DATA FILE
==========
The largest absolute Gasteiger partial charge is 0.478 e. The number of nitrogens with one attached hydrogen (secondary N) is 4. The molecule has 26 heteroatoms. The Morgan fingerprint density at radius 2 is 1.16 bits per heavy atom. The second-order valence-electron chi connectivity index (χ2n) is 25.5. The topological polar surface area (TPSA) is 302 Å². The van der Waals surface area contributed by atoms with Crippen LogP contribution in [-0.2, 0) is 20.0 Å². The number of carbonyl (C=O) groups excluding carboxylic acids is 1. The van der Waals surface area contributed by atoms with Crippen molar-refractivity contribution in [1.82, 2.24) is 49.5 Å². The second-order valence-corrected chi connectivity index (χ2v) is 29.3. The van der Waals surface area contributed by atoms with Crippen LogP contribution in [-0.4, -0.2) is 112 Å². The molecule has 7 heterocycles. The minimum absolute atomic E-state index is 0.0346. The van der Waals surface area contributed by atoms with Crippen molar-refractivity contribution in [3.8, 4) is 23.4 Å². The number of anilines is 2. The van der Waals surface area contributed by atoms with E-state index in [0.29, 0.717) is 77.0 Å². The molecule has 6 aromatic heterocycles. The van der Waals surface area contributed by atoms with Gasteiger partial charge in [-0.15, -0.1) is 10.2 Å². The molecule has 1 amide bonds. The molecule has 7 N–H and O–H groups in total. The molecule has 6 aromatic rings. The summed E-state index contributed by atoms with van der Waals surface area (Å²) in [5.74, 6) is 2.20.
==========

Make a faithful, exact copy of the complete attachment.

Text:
The largest absolute Gasteiger partial charge is 0.478 e. The number of nitrogens with one attached hydrogen (secondary N) is 4. The molecule has 26 heteroatoms. The Morgan fingerprint density at radius 2 is 1.16 bits per heavy atom. The second-order valence-electron chi connectivity index (χ2n) is 25.5. The topological polar surface area (TPSA) is 302 Å². The van der Waals surface area contributed by atoms with Crippen LogP contribution in [-0.2, 0) is 20.0 Å². The number of carbonyl (C=O) groups excluding carboxylic acids is 1. The van der Waals surface area contributed by atoms with Crippen molar-refractivity contribution in [1.82, 2.24) is 49.5 Å². The second-order valence-corrected chi connectivity index (χ2v) is 29.3. The van der Waals surface area contributed by atoms with Crippen LogP contribution in [-0.4, -0.2) is 112 Å². The molecule has 7 heterocycles. The minimum absolute atomic E-state index is 0.0346. The van der Waals surface area contributed by atoms with Crippen molar-refractivity contribution in [3.8, 4) is 23.4 Å². The number of anilines is 2. The van der Waals surface area contributed by atoms with E-state index in [0.29, 0.717) is 77.0 Å². The molecule has 6 aromatic heterocycles. The van der Waals surface area contributed by atoms with Gasteiger partial charge in [-0.15, -0.1) is 10.2 Å². The molecule has 1 amide bonds. The molecule has 7 N–H and O–H groups in total. The molecule has 6 aromatic rings. The summed E-state index contributed by atoms with van der Waals surface area (Å²) in [5.74, 6) is 2.20.